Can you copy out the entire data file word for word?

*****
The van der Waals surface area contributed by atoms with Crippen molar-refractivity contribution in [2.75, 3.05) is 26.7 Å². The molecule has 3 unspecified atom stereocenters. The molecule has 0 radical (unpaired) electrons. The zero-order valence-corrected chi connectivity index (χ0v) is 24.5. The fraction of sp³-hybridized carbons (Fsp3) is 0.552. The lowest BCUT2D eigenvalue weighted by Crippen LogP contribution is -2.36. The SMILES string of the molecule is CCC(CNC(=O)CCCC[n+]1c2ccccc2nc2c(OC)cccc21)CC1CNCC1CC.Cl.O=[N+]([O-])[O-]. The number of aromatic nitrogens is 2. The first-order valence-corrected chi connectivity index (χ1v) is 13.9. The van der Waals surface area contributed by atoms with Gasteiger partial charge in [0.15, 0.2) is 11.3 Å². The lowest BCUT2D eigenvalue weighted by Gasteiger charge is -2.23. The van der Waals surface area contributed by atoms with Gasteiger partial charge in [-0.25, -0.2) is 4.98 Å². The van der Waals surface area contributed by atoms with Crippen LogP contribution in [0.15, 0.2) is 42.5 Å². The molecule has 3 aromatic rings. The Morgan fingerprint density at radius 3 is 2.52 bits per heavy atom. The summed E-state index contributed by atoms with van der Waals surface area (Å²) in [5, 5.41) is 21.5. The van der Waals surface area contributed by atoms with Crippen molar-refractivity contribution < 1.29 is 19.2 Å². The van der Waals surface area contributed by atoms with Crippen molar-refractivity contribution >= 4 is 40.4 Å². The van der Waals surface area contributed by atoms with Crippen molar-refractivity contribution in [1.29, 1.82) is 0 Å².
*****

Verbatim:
The van der Waals surface area contributed by atoms with Crippen molar-refractivity contribution in [2.75, 3.05) is 26.7 Å². The molecule has 3 unspecified atom stereocenters. The molecule has 0 radical (unpaired) electrons. The zero-order valence-corrected chi connectivity index (χ0v) is 24.5. The fraction of sp³-hybridized carbons (Fsp3) is 0.552. The lowest BCUT2D eigenvalue weighted by Crippen LogP contribution is -2.36. The SMILES string of the molecule is CCC(CNC(=O)CCCC[n+]1c2ccccc2nc2c(OC)cccc21)CC1CNCC1CC.Cl.O=[N+]([O-])[O-]. The number of aromatic nitrogens is 2. The first-order valence-corrected chi connectivity index (χ1v) is 13.9. The van der Waals surface area contributed by atoms with Gasteiger partial charge in [0.15, 0.2) is 11.3 Å². The lowest BCUT2D eigenvalue weighted by Gasteiger charge is -2.23. The van der Waals surface area contributed by atoms with Gasteiger partial charge in [-0.25, -0.2) is 4.98 Å². The van der Waals surface area contributed by atoms with Crippen LogP contribution in [0.15, 0.2) is 42.5 Å². The molecule has 3 aromatic rings. The Morgan fingerprint density at radius 3 is 2.52 bits per heavy atom. The summed E-state index contributed by atoms with van der Waals surface area (Å²) in [5, 5.41) is 21.5. The van der Waals surface area contributed by atoms with Crippen molar-refractivity contribution < 1.29 is 19.2 Å². The van der Waals surface area contributed by atoms with Crippen molar-refractivity contribution >= 4 is 40.4 Å². The van der Waals surface area contributed by atoms with Crippen molar-refractivity contribution in [1.29, 1.82) is 0 Å².